Sniffle. Snuffle. Snort. When did you last cry at the theatre?


DURING Galway Arts Festival I saw The Outgoing Tide at the Town Hall Theatre. About 10 minutes from the end something very unusual happened: the woman beside me began to sniffle. Just a little at first. A minor cold, perhaps, given the rain outside. Then a sniffle arose behind me. Then, in front, a snuffle. And then the woman beside me began to sob a little more loudly, and more frequently.

Soon, as if being made by flu-ridden crickets, in the dim light of the theatre the soundtrack to the finale became one of snuffle and sniffle and restrained snort. Until, by the curtain call and a heartfelt standing ovation from a Wednesday matinee audience, the only people not clapping were those blowing their noses.

On first glance my surprise might seem not only wrong but also naive. This was a play about Alzheimer’s disease, and it was clear that several people in the theatre recognised, or out of personal experience were drawn to, the scenario. It also starred a cast of three excellent actors, most notably John Mahoney.

That it is a far funnier play than you might initially suppose from the premise shouldn’t divert from what, in retrospect, might have seemed obvious: The Outgoing Tide is a weepy. The writing, by Thomas J Cox, is sharp and confident, but from early on it becomes clear that the tide is only going to pull people in one direction, and that it wouldn’t be to dry land.

Yet this was theatre, where crying is so rare because between audience and actors is a wide gap over which suspension of disbelief must cross but so often falls. In theatre, while many emotions are evoked, tears are perhaps the rarest and hardest earned.

Tears tend to come in reaction to “issue” plays, of which a proportion of the audience might even have some experience, such as the Darkest Corner strand at the Abbey, most notably Mary Raftery’s powerful No Escape.

At last year’s exceptional Laundry I found myself stunned, shocked, awed, almost beyond tears, but that might not have been a universal experience among its small audience of three at a time. Otherwise it is an unfortunate truth of much theatre that the word “tears” is still most likely to round off “bored to”.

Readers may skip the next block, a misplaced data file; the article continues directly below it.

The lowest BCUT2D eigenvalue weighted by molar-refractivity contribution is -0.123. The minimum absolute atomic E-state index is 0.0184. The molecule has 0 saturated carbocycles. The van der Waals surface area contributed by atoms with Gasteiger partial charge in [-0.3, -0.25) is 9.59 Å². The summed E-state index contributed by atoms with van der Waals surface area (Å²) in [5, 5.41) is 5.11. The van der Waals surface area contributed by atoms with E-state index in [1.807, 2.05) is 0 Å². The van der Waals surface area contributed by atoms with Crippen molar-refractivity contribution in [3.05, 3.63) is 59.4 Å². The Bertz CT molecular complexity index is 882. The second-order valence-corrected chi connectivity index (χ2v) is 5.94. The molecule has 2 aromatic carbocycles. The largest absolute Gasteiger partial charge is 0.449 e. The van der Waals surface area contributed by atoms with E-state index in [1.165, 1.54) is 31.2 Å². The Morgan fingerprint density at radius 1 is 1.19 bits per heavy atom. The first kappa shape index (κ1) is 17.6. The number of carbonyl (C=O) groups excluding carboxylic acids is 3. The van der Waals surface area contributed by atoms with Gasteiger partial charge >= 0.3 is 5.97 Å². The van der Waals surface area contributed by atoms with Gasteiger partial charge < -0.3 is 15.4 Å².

Theatre has none of the advantages of cinema, which gives even the most mediocre of productions the potential to turn on the tap. There are entire channels of the things, running throughout the day and night so that anyone so inclined can, at a moment’s notice, wring out their ducts with some beautiful and uplifting death or other.

Nor is there is anything unusual about disappearing into a cinema on a weekday and leaving it a blubbering wreck. Stand outside a big city cinema at midday on a Tuesday and you’ll regularly spot hardened film critics emerging from 10am showings with eyes red and stinging from having lost the battle between emotion and cynicism. And they’ll still give the film two stars.

It shames me a little that I have remained dry-eyed to pretty much every medium, and over the course of my life have pretty much exclusively cried to moving images on a big screen, where I shed salty, buttery popcorn tears with ease. It began in childhood with an episode of Tarzan in which he seemed in genuine peril of not surviving, and continues on to that wordless montage of a marriage in Up and the weeping of mass destruction that is that final 10 minutes of Toy Story 3.

The only book I have ever cried over is Robert Munsch’s Love You Forever, a parental-themed companion to the Up montage, which tracks mother and son over a lifetime. And I did that repeatedly. But this is a reflection of how parenthood softens a person, and was equally obvious in how a particular Rufus Wainwright song became linked with the birth of my eldest, so that listening to it on a train was a dangerous flirtation with public humiliation.

Otherwise it has been ET and Pixar and a traumatic time in 1993 when I saw Philadelphia, Schindler’s List and In the Name of the Father in a single week.

In theatre, though, there might be people weeping to Uncle Vanya, but they stifle it well. Irish theatre, it seems, has developed a hardness and an etiquette that don’t encourage tears. And in that medium, opportunities for manipulation are fewer. There can be no close-ups in theatre, no slow swell of strings, no repeated takes. And you cannot hide your sobs in the surround sound.


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